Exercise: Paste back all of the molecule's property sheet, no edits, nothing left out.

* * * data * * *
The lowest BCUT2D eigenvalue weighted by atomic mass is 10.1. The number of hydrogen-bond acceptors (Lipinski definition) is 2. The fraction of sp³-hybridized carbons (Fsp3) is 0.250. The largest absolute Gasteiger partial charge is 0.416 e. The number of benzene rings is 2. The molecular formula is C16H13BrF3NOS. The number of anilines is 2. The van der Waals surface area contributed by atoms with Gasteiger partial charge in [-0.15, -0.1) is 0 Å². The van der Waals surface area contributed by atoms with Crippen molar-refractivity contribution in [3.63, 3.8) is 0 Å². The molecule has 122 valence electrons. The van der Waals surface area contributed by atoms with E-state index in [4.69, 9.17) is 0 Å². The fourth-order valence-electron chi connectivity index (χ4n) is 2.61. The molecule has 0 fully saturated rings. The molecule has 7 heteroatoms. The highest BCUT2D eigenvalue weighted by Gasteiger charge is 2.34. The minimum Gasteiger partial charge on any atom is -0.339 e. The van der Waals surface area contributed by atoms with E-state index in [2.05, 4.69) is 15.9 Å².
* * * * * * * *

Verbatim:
The lowest BCUT2D eigenvalue weighted by atomic mass is 10.1. The number of hydrogen-bond acceptors (Lipinski definition) is 2. The fraction of sp³-hybridized carbons (Fsp3) is 0.250. The largest absolute Gasteiger partial charge is 0.416 e. The number of benzene rings is 2. The molecular formula is C16H13BrF3NOS. The number of anilines is 2. The van der Waals surface area contributed by atoms with Gasteiger partial charge in [-0.15, -0.1) is 0 Å². The van der Waals surface area contributed by atoms with Crippen molar-refractivity contribution in [3.63, 3.8) is 0 Å². The molecule has 122 valence electrons. The van der Waals surface area contributed by atoms with E-state index in [4.69, 9.17) is 0 Å². The fourth-order valence-electron chi connectivity index (χ4n) is 2.61. The molecule has 0 fully saturated rings. The molecule has 7 heteroatoms. The highest BCUT2D eigenvalue weighted by Gasteiger charge is 2.34. The minimum Gasteiger partial charge on any atom is -0.339 e. The van der Waals surface area contributed by atoms with E-state index in [2.05, 4.69) is 15.9 Å².